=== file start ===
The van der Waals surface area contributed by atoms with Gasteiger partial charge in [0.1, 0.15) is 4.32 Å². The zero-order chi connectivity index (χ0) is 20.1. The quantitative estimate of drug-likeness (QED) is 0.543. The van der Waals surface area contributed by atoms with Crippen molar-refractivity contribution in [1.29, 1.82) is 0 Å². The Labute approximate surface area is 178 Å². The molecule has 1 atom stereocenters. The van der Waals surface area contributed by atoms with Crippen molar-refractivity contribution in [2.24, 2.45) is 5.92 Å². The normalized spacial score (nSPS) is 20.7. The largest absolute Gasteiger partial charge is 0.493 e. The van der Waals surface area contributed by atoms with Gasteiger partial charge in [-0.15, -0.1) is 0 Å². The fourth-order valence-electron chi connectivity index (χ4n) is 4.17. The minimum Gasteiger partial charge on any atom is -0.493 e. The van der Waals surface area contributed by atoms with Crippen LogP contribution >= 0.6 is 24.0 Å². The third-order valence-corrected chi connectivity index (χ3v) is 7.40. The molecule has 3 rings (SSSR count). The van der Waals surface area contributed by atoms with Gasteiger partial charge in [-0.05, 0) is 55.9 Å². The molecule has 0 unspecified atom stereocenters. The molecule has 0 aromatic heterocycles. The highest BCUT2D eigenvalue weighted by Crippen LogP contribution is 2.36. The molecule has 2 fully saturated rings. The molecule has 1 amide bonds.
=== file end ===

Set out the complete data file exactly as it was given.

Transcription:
The van der Waals surface area contributed by atoms with Gasteiger partial charge in [0.1, 0.15) is 4.32 Å². The zero-order chi connectivity index (χ0) is 20.1. The quantitative estimate of drug-likeness (QED) is 0.543. The van der Waals surface area contributed by atoms with Crippen molar-refractivity contribution in [1.29, 1.82) is 0 Å². The Labute approximate surface area is 178 Å². The molecule has 1 atom stereocenters. The van der Waals surface area contributed by atoms with Crippen molar-refractivity contribution in [2.24, 2.45) is 5.92 Å². The normalized spacial score (nSPS) is 20.7. The largest absolute Gasteiger partial charge is 0.493 e. The van der Waals surface area contributed by atoms with Gasteiger partial charge in [-0.15, -0.1) is 0 Å². The fourth-order valence-electron chi connectivity index (χ4n) is 4.17. The minimum Gasteiger partial charge on any atom is -0.493 e. The van der Waals surface area contributed by atoms with Crippen LogP contribution >= 0.6 is 24.0 Å². The third-order valence-corrected chi connectivity index (χ3v) is 7.40. The molecule has 3 rings (SSSR count). The van der Waals surface area contributed by atoms with Gasteiger partial charge in [-0.05, 0) is 55.9 Å². The molecule has 0 unspecified atom stereocenters. The molecule has 0 aromatic heterocycles. The highest BCUT2D eigenvalue weighted by Crippen LogP contribution is 2.36. The molecule has 2 fully saturated rings. The molecule has 1 amide bonds.